Education

Helensville School stoush escalates

A stoush at Helensville School continues to escalate, with the parents at the centre of the stand-off taking their complaints to the Teaching Council and the courts.

Last year, Newsroom reported on an ongoing feud between the Cunliffe family and Helensville School’s principal and board.

The dispute started with an altercation after school in February, and has since snowballed to include investigations by the Office of the Ombudsman, Office of the Privacy Commissioner and the Teaching Council.

An attempt at mediation fell over, and school staff are divided over the dispute.

The Ministry of Education and the NZ School Trustees Association (NZSTA) have also been involved, and David Munro – an experienced board of trustees member, and someone with industrial relations experience – has been co-opted to the board to try and clean up the mess.

But it seems the raft of issues plaguing the school community and the family have escalated since Munro arrived.

Teaching Council complaint, OIA argument

Rachel and Regan Cunliffe have now taken their complaints about principal Deborah Heasman to the Teaching Council (formerly the Education Council), which is investigating the case but would not comment, citing the Privacy Act and natural justice outcomes.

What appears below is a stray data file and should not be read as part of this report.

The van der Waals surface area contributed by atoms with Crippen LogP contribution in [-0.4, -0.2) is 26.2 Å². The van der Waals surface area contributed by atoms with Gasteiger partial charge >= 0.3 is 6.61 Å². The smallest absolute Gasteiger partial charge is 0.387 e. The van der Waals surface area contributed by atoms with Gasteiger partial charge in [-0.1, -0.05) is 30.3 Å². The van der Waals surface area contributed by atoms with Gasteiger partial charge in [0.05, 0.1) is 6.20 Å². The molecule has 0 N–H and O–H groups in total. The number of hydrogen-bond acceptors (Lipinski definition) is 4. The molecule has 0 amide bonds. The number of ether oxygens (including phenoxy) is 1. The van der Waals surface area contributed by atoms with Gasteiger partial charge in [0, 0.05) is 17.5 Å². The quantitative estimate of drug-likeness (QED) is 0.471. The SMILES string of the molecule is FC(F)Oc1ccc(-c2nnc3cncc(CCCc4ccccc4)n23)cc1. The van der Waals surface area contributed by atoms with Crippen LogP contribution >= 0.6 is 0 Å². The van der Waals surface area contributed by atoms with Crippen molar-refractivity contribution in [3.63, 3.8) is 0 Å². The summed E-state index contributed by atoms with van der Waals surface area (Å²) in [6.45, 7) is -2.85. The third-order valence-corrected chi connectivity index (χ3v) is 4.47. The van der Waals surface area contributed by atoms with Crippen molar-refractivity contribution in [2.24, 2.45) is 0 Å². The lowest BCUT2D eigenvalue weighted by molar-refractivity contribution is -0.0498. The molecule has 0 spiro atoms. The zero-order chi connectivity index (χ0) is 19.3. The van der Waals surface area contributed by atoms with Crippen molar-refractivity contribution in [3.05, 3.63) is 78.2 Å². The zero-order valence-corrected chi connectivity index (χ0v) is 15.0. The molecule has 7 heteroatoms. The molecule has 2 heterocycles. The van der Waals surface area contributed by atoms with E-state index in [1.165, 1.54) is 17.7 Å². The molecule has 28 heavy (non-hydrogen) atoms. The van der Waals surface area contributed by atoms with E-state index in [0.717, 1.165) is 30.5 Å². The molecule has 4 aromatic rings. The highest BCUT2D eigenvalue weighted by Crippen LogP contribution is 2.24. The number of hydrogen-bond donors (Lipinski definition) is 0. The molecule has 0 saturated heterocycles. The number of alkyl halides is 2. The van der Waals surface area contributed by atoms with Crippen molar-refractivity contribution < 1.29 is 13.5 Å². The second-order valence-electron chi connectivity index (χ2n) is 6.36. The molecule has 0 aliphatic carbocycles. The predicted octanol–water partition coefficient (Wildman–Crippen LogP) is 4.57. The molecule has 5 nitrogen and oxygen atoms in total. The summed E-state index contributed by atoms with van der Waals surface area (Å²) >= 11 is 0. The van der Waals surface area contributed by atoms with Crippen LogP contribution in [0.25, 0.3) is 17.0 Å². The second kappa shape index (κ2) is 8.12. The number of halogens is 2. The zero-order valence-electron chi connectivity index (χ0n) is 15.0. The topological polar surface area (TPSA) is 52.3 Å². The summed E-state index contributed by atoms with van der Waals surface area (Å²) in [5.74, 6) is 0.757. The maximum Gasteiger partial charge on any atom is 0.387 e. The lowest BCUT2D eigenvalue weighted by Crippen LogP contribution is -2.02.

Meanwhile, Munro – the man brought in to try and sort out the kerfuffle – has tried repeatedly to set up a face-to-face meeting with the Cunliffes.

An email stream shows Munro has repeatedly requested a meeting before progressing further with his own investigations and dealing with numerous Official Information Act Requests from the Cunliffes - some of which he says will take extensive resource and collation, with the information in some cases non-existent.

He said it would be easier to try and resolve the issues after a meeting where the parties could come to better understand the problems and answer the OIA requests.

But the Cunliffes have refused a face-to-face meeting, saying Munro had been dishonest in his correspondence, and is now withholding information he is legally obliged to share under the OIA.

As a result of these exchanges, Rachel Cunliffe filed an application to launch a legal case against Munro under the new Harmful Digital Communications Act (HDCA).

HDCA complaint dismissed

The decision from Judge Lance Rowe said the Cunliffes asked for the requests for meetings to stop, saying the repeated requests “amount to unwanted pressure to meet and are tantamount to blackmail that their OIA requests will not be attended to unless there is a meeting”.

“Mrs Cunliffe says she feels harassed by Mr Munro’s ongoing requests to meet, does not like what she regards as the threatening tone of his emails, and says that the repeated requests to meet have caused her to have nightmares, panic attacks, anxiety and distress.”

The Cunliffes also complained to Netsafe, which decided not to take the issue further under the HDCA.

Rowe said in his judgment the preliminary threshold was met for the Cunliffes to bring the court proceedings. However, he decided to dismiss the case and take no further action, saying it was untenable the Cunliffes could win the case, as a court could not be satisfied there had been threat of a serious breach.